Eyes on the Street: Dockless Citi Bike Prototypes Spotted in Brooklyn

Citi Bike operator Motivate confirmed that the black bikes belong to the company.

Photo: Paul Goebel
Photo: Paul Goebel

Black bicycles with the distinctive Citi Bike frame, fenders, and handlebars have been spotted around Brooklyn this month, and we can confirm that they are prototypes for potential dockless bike-share service operated by Motivate.

Last night, Paul Goebel shared photos of a test bike locked to a rack in Carroll Gardens. In one of his photos you can make out the QR code above the rear wheel lock that users would scan to unlock the bike. The bike also has a larger basket than current Citi Bikes, enclosed on three sides:

Near Motivate’s Sunset Park headquarters, Alan Gerber spied a few varieties of Motivate test bikes, including one GenZe-brand electric bike. (Motivate recently announced the addition of 250 GenZe e-bikes to its Ford GoBike San Francisco operation.)

A Motivate spokesperson confirmed to Streetsblog that the black bikes and GenZe e-bikes belong to the company.

Bike-share experts usually cite the durability of Motivate’s bicycles as one of its competitive advantages, but the company has some catching up to do on dockless technology, with other bike-share operators having run such systems for a few years now. Adding the flexibility of dockless operations is probably essential for Motivate to keep up in the increasingly competitive bike-share sector.

Last month DOT put out a request for expressions of interest for companies looking to run dockless bike-share in areas not currently served by Citi Bike. The Motivate spokesperson said the company is considering responding to the city’s request.

  • kevd

    Could Motivate’s financial interest and cozy relationship with the city lead to a revision of NYC’s idiotic ban on ebikes, despite the mayor’s desire to screw over the working poor who deliver our food?

    (I’ll still make fun of able-bodied adults on e-bikes)

  • Elizabeth F

    Doubtless, Motivate is testing pedal-assist (NOT throttle-based) e-bikes, which are already legal in NYC. There is no chance that throttles will become legal in NYC any time soon. Most existing delivery e-bikes can be brought into compliance with current NYC law simply by disabling or removing the throttle.

  • r

    Don’t make fun of able-bodied people on e-bikes or pedal-assisted e-bikes. You have no idea just from looking at someone if they’re able bodied. Anything that expands bicycling and non-car travel should be embraced.

  • kevd

    i have no doubt that the described distinction is 100% lost on everyone enforcing the idiotic rule.
    Also, I think I’m gonna trust macartney on this one.

  • macartney

    Pedal assist ebikes are *NOT* legal in NYC. The Mayor and NYPD have clarified this over and over and over gain.

  • kevd

    I can embrace the technology and oppose the prohibition while also mocking people behind their backs.

  • Elizabeth F

    This is nothing more than an excuse for inaction. “NYPD are dumb, so why should we even try to follow the law?” Well… if you TRY to follow the law, you will be more likely to get the citation thrown out in court. And if enough people prevail in that manner, NYPD will figure it out.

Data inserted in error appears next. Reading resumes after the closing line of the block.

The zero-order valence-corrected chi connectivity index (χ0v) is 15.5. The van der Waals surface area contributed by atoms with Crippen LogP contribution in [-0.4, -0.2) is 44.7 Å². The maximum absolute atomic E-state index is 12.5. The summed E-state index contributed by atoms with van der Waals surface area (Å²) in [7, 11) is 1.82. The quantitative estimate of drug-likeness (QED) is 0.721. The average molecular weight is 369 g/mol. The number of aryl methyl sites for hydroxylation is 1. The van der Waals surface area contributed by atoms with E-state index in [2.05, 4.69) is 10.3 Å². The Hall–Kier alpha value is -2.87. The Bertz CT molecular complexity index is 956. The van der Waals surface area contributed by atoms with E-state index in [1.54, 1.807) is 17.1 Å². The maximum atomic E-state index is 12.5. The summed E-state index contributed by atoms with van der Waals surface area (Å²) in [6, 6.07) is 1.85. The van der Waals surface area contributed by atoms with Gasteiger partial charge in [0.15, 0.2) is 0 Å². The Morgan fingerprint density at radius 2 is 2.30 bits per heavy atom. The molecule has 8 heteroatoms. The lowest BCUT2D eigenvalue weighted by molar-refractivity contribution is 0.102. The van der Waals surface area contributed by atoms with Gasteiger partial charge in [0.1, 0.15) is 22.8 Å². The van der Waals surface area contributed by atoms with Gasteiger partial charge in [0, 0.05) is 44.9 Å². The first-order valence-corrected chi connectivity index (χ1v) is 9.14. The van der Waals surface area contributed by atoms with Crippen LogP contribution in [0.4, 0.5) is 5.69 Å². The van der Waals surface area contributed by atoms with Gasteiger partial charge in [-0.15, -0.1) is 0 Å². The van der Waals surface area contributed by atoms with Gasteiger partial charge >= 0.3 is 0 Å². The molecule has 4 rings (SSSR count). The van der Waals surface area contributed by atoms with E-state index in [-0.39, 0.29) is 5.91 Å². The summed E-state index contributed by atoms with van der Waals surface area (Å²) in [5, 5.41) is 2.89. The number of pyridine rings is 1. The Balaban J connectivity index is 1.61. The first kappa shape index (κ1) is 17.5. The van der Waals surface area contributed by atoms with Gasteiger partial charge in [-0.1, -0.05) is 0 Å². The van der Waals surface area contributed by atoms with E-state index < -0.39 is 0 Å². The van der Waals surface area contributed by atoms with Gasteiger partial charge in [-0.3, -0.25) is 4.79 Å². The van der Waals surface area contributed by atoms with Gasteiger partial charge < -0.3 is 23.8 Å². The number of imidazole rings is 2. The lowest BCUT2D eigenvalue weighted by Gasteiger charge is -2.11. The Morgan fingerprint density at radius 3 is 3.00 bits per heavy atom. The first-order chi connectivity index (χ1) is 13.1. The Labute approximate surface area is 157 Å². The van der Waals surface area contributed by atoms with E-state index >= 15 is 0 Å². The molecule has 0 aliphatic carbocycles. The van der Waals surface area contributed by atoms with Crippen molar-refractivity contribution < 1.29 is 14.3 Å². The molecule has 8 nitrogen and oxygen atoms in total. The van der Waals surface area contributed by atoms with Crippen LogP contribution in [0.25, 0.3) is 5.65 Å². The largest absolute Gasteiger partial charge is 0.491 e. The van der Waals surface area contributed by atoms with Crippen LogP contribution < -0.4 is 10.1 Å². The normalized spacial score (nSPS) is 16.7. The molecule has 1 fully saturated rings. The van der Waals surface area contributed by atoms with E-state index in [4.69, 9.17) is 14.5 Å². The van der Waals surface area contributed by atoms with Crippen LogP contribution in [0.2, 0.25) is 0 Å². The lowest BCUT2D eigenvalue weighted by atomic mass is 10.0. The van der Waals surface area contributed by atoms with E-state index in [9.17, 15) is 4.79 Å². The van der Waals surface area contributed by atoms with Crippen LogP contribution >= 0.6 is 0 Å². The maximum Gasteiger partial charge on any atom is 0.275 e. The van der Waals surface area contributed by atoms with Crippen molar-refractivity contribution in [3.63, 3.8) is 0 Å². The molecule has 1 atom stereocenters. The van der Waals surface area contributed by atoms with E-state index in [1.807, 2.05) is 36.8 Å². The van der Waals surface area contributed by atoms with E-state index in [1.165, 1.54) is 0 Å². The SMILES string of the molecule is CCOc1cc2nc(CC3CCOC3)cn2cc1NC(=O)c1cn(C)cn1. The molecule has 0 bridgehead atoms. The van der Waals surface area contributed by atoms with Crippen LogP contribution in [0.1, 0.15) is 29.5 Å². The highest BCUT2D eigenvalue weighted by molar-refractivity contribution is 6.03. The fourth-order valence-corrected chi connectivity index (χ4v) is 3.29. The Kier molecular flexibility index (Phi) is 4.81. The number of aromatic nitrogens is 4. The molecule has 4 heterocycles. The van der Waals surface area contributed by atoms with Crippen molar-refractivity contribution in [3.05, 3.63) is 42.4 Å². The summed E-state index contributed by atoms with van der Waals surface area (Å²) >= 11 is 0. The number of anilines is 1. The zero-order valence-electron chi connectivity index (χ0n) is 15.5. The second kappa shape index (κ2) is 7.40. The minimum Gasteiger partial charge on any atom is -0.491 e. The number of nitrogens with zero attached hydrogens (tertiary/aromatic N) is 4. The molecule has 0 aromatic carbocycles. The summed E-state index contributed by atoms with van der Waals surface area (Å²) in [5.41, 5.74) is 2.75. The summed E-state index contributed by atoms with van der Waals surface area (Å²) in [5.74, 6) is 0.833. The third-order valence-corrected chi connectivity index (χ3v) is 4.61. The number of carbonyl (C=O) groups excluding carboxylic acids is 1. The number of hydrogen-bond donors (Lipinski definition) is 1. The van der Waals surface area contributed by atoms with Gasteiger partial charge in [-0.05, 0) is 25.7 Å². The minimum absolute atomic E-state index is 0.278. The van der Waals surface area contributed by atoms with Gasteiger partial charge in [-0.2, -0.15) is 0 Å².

• kevd

    I don’t believe that actually is the law.
    i don’t believe that the people enforcing the law understand what the law even is, if it is that convoluted.

    Certainly isn’t inaction on my part. I’m 100% compliant on my leg powered bikes. While I don’t ride an ebike (because those functional legs) I do support their full legalization. Throttle. Pedal, whatever. As long as they max out at 20 or 25 I’m for them 100%.

  • Elizabeth F

    > Pedal assist ebikes are *NOT* legal in NYC

    They are legal. See the following legal opinion. This is also consistent with enforcement action. NOBODY who has studied the law has been able to justify the opinion that pedal assist is illegal in NYC.


    > The Mayor and NYPD have clarified this over and over and over gain.

    First of all… the Mayor and NYPD are not lawyers or judges, and it is unreasonable to expect them to fully understand every law. That being the case, see here where DeBlasio admitted they are legal and Trottenberg mused over how one might convert delivery workers to pedal assist:


  • Elizabeth F

    > I don’t believe that actually is the law.

    See above…

    > i don’t believe that the people enforcing the law understand what the law even is, if it is that convoluted.

    Of course they don’t. That’s why our government has a court system — in which lawyers can present opposing arguments on what the law is, and judges can make final decisions.

    > Throttle. Pedal, whatever. As long as they max out at 20 or 25 I’m for them 100%.

    Throttles will never be legal in NYC.

  • kevd

    And you accuse ME of making an excuse of inaction?
    They certainly will never be legal with an attitude like that!

  • Elizabeth F

    kevd… I say this based on 3 years of concerted, industry-funded efforts to legalize all kinds of e-bikes in NY State, with or without throttle. Every time, NYC folks killed the legislation. Even in NYC, there is a lot of political goodwill for pedal-assist, but not for throttles. This year, the effort is to focus on just pedal assist, and it is far more likely to succeed. (There is no doubt that pedal assist is illegal in NY State outside of NYC; and efforts are to fix that problem).

  • macartney

    From your link:

    “Adding a motor to a bicycle triggers State law requirements. As a general rule, motor vehicles must be registered with the State Department of Motor Vehicles before they can be legally operated on public roadways… Because motor vehicles have the twin requirements of being motorized and operating on public streets, the pedelec bicycle need not—and in fact, cannot—be registered because it is incapable of operation without the assistance of human muscle power. E-bikes and several types of mopeds such as those used often by food delivery drivers, however, may not be used in public without registration.”